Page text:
Thursday, September 22, 2016

Game of the Day (9/22/91)

Yankees 7, Red Sox 5 (10). New York's Pascual Perez was 34 and pitched less than half a season, averaging barely 5 innings per start in the 14 starts he managed to make. Boston's 22-year-old Kevin Morton started a little more and pitched a lot worse. Counting this game, both men had exactly three major league appearances remaining in their careers.

Both pitchers worked around lone hits in the first, as Jim Leyritz doubled with one out in the top of the inning and Carlos Quintana singled with two out in the bottom. Morton walked Mel Hall to begin the second, but erased him on a double play; a Phil Plantier single and a Tom Brunansky walk formed the basis of a potential rally in the home second, but Perez also induced a twin killing to finish it off.

Morton was perfect in the third, and the Red Sox took the lead in the bottom of the inning on singles by Luis Rivera and Wade Boggs and an RBI forceout from Jody Reed. Leyritz and Hall both singled in the top of the fourth, and Hensley Meulens followed with a hit of his own, but Leyritz was thrown out at home on the play to end the threat. Perez was flawless in the home fourth, however, and New York broke through in the fifth. John Ramos led off with a walk, and Alvaro Espinoza singled. After the runners were bunted to second and third, Bernie Williams walked to load the bases. Steve Sax tied the game with a sacrifice fly, and Leyritz singled Espinoza home to put the Yankees in front and chase Morton. Dennis Lamp ended the inning with the next batter.

Boston struck back in the bottom of the fifth on a Brunansky walk and a two-run homer by Rivera, grabbing a 3-2 lead. But the Yanks replied in the sixth, starting with a Hall double. Kevin Maas singled Hall to third, and Espinoza's hit brought him home with the tying run and put Lamp out of the game. Tony Fossas coaxed a force from Matt Nokes, putting runners at the corners, and with Williams at the plate, the Yankees pulled a double steal, with Maas carrying the go-ahead run home.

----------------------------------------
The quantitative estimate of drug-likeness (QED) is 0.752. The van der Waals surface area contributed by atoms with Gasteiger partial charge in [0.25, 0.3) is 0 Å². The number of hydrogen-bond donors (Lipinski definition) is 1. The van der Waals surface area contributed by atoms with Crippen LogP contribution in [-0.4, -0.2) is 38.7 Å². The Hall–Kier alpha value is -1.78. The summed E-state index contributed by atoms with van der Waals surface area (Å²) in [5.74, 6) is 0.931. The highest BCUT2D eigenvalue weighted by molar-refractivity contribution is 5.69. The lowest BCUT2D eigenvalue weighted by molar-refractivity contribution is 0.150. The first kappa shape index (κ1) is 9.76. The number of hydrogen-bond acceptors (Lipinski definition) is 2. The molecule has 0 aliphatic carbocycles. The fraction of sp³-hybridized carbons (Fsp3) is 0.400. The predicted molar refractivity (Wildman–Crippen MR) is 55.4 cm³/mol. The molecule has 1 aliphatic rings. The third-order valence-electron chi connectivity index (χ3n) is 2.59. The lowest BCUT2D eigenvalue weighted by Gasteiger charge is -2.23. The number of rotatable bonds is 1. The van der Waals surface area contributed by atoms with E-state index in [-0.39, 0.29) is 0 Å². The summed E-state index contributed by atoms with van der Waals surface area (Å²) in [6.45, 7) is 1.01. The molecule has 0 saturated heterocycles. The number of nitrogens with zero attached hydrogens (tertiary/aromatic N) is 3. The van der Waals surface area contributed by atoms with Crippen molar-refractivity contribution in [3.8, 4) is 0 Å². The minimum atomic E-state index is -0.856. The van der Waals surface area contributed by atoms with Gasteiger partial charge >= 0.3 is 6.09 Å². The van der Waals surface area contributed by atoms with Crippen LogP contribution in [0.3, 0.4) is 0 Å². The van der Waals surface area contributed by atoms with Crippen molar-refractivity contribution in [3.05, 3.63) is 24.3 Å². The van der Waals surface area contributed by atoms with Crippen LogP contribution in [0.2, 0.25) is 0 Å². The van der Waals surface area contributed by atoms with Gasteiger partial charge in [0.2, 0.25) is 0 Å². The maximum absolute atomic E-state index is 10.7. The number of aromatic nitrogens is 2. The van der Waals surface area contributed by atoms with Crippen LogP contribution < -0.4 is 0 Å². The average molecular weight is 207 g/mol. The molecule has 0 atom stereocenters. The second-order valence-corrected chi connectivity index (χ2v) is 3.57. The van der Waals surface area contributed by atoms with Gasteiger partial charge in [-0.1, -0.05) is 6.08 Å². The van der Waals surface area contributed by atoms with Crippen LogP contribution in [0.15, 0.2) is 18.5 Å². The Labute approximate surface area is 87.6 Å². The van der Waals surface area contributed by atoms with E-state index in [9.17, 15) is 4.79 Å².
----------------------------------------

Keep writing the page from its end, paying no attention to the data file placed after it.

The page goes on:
Perez combined with Greg Caradet on a 1-2-3 home sixth. Fossas had rather more difficulty in the top of the seventh, loading the bases on a Sax single and walks to Roberto Kelly and Don Mattingly (the latter intentional after a groundout moved the runners to second and third) before rallying to strand all three men. John Hayban gave up a single to Tony Pena in the bottom of the seventh, but erased him on a double play from Rivera. Williams singled in the top of the eighth, but Greg Harris picked him off of first to end the inning.

Boggs led off the bottom of the eighth with a single, and Reed's walk moved him to second. Quintana then singled Boggs around to tie the game at 4, and with Jack Clark at the plate, Hayban's pitch escaped from Nokes for a passed ball, allowing Reed to tally the go-ahead run. Hayban combined with Lee Gutterman to set down the next three hitters and strand Quintana at third, but the damage was done.

Or so it seemed. Jeff Reardon retired the first two hitters he faced in the ninth, and worked a 1-2 count to Kelly - and then Kelly homered, evening the score at 5. Steve Farr gave up a leadoff single to Brunansky in the home ninth, but coaxed a double play from Pena and sent the game to extras. In the top of the tenth, Matt Young loaded the bases without allowing a hit, walking Maas and Espinoza and plunking Nokes. Dan Petry relieved and promptly served a two-run double to Williams, putting the Yankees in front, and they stayed there as Farr worked around a Mo Vaughn double to finish off the game.

It was a perfectly normal late-season Red Sox-Yankees game: one of the teams was fighting for a playoff spot, and the other was nearly 20 games out of first. And it was also a perfectly normal outcome in the history of the rivalry, as the Yankees won.

Only this time, it was the Sox who were the contender, and the Yanks playing spoiler. And they played the role to the hilt, as their late rally pushed Boston a game and a half back of first.

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